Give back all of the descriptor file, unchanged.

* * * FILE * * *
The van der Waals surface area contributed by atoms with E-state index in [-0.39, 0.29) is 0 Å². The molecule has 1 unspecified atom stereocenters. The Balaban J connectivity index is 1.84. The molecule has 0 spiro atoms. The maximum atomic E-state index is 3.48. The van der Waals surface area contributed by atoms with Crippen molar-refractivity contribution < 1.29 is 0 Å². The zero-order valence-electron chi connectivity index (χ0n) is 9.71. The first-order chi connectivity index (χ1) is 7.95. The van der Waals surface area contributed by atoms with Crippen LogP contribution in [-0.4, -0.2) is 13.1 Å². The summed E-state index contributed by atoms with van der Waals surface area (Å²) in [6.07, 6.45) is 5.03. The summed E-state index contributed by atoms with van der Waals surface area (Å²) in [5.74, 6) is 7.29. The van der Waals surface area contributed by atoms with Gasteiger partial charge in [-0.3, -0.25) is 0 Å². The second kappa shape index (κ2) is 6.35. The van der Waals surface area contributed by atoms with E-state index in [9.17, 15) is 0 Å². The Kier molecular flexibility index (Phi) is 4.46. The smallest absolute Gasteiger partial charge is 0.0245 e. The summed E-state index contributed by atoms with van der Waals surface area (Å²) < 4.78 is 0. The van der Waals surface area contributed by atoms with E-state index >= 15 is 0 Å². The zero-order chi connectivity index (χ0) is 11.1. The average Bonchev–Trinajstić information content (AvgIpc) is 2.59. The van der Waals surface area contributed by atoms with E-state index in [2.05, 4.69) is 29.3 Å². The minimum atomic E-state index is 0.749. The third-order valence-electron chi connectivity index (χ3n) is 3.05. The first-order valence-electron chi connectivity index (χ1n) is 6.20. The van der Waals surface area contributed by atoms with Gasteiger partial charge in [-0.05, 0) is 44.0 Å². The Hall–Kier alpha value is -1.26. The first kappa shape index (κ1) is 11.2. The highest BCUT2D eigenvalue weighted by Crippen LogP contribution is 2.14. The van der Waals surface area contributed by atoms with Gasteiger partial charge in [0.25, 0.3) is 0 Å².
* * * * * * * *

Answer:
The van der Waals surface area contributed by atoms with E-state index in [-0.39, 0.29) is 0 Å². The molecule has 1 unspecified atom stereocenters. The Balaban J connectivity index is 1.84. The molecule has 0 spiro atoms. The maximum atomic E-state index is 3.48. The van der Waals surface area contributed by atoms with Crippen molar-refractivity contribution < 1.29 is 0 Å². The zero-order valence-electron chi connectivity index (χ0n) is 9.71. The first-order chi connectivity index (χ1) is 7.95. The van der Waals surface area contributed by atoms with Crippen LogP contribution in [-0.4, -0.2) is 13.1 Å². The summed E-state index contributed by atoms with van der Waals surface area (Å²) in [6.07, 6.45) is 5.03. The summed E-state index contributed by atoms with van der Waals surface area (Å²) in [5.74, 6) is 7.29. The van der Waals surface area contributed by atoms with Gasteiger partial charge in [-0.3, -0.25) is 0 Å². The second kappa shape index (κ2) is 6.35. The van der Waals surface area contributed by atoms with E-state index in [9.17, 15) is 0 Å². The Kier molecular flexibility index (Phi) is 4.46. The smallest absolute Gasteiger partial charge is 0.0245 e. The summed E-state index contributed by atoms with van der Waals surface area (Å²) < 4.78 is 0. The van der Waals surface area contributed by atoms with E-state index >= 15 is 0 Å². The zero-order chi connectivity index (χ0) is 11.1. The average Bonchev–Trinajstić information content (AvgIpc) is 2.59. The van der Waals surface area contributed by atoms with E-state index in [2.05, 4.69) is 29.3 Å². The minimum atomic E-state index is 0.749. The third-order valence-electron chi connectivity index (χ3n) is 3.05. The first-order valence-electron chi connectivity index (χ1n) is 6.20. The van der Waals surface area contributed by atoms with Gasteiger partial charge in [-0.05, 0) is 44.0 Å². The Hall–Kier alpha value is -1.26. The first kappa shape index (κ1) is 11.2. The highest BCUT2D eigenvalue weighted by Crippen LogP contribution is 2.14. The van der Waals surface area contributed by atoms with Gasteiger partial charge in [0.25, 0.3) is 0 Å².